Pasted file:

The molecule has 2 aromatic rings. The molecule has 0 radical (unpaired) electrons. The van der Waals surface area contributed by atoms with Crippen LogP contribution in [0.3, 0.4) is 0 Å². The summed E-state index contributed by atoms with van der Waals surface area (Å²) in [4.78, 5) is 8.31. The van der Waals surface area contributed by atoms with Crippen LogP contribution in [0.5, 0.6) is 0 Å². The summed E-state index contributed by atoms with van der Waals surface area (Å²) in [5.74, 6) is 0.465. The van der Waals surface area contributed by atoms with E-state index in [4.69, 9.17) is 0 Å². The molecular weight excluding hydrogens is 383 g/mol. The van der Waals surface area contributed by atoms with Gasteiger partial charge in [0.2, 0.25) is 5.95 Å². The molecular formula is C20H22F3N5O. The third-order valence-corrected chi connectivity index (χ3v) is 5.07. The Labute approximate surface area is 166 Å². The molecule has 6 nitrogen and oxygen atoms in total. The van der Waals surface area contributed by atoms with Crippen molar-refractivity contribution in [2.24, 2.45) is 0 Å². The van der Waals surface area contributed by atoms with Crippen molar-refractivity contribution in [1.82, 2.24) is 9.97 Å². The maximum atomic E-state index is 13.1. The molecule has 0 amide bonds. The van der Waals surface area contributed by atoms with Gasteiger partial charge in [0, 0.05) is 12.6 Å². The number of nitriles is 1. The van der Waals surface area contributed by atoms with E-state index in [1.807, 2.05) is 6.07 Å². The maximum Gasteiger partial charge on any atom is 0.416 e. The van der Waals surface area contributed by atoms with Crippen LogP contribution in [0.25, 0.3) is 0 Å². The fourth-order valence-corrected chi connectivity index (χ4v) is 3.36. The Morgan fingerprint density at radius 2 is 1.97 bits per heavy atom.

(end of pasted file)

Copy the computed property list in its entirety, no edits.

The molecule has 2 aromatic rings. The molecule has 0 radical (unpaired) electrons. The van der Waals surface area contributed by atoms with Crippen LogP contribution in [0.3, 0.4) is 0 Å². The summed E-state index contributed by atoms with van der Waals surface area (Å²) in [4.78, 5) is 8.31. The van der Waals surface area contributed by atoms with Crippen LogP contribution in [0.5, 0.6) is 0 Å². The summed E-state index contributed by atoms with van der Waals surface area (Å²) in [5.74, 6) is 0.465. The van der Waals surface area contributed by atoms with E-state index in [4.69, 9.17) is 0 Å². The molecular weight excluding hydrogens is 383 g/mol. The van der Waals surface area contributed by atoms with Gasteiger partial charge in [0.2, 0.25) is 5.95 Å². The molecular formula is C20H22F3N5O. The third-order valence-corrected chi connectivity index (χ3v) is 5.07. The Labute approximate surface area is 166 Å². The molecule has 6 nitrogen and oxygen atoms in total. The van der Waals surface area contributed by atoms with Crippen molar-refractivity contribution in [2.24, 2.45) is 0 Å². The van der Waals surface area contributed by atoms with Crippen molar-refractivity contribution in [1.82, 2.24) is 9.97 Å². The maximum atomic E-state index is 13.1. The molecule has 0 amide bonds. The van der Waals surface area contributed by atoms with Gasteiger partial charge in [0, 0.05) is 12.6 Å². The number of nitriles is 1. The van der Waals surface area contributed by atoms with E-state index in [1.807, 2.05) is 6.07 Å². The maximum Gasteiger partial charge on any atom is 0.416 e. The van der Waals surface area contributed by atoms with Crippen LogP contribution in [0.25, 0.3) is 0 Å². The fourth-order valence-corrected chi connectivity index (χ4v) is 3.36. The Morgan fingerprint density at radius 2 is 1.97 bits per heavy atom.